So, I wonder this morning, how are you doing as a disciple? Are you like Mary, tending toward worship and study, or are you more like Martha, eager to be out serving and doing. If you identify with one of these women, you have a great start! But that also gives you an idea of where you can grow. If your preference is to be preparing a meal for Mustard Tree or Family Promise, maybe it’s time to considering setting aside a few moments each day for devotional time. Or perhaps it would be good to seek out a new Bible Study. Or maybe you need to re-evaluate your offerings both of your resources and yourself. Are you giving generously of all that you have and all that you are? Are you truly grateful to Christ and expressing that gratitude in every way possible?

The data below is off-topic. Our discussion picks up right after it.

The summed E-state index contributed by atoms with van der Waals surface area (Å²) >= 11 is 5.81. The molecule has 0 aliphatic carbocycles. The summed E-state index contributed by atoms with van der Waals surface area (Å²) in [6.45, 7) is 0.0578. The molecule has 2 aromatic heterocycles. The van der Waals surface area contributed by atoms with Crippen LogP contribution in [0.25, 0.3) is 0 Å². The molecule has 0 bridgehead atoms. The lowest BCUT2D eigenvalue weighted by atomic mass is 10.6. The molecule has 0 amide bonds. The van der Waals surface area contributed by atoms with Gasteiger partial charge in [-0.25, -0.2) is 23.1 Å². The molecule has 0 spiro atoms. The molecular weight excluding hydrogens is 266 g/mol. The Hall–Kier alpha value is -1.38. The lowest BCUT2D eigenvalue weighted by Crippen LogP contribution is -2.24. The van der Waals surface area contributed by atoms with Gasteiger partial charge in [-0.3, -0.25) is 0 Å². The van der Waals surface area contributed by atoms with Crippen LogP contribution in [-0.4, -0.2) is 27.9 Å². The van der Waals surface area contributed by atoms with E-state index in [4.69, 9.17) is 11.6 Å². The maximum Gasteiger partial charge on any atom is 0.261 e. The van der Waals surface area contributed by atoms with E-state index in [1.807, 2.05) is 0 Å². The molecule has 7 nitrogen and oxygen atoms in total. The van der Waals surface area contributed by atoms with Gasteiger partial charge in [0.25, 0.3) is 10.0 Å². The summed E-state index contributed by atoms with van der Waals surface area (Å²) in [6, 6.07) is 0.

And if those things come naturally to you, maybe it’s time to take a lesson from Martha. Step out from behind the Bible every now and then. Do more than just come to worship on Sunday mornings! Get out into the world and put all those wonderful lessons into action. Give of yourself to serve a neighbor in need just as if that person were Christ himself. Go and visit in the hospitals and prisons; spend time with the sick and the homebound. Help prepare a meal for the homeless or some birthday gifts for impoverished children. And do those things not so that you gain recognition; not even so you can say that you are doing the “right” thing. Give of yourself for others because Christ first gave himself for you. Serve simply because Christ calls us to serve.
It might seem silly to think that one person could pull off what it took two people to do in the Bible. But this is the challenge of discipleship, of living a life of complete devotion. And just because it's hard doesn’t mean we shouldn’t try. And here’s the thing; if we, like Mary, can devote all of ourselves to Christ, and like Martha consume ourselves in service to him, then even if we fall short in our discipleship, we have still chosen “the better way!”
Thanks be to God!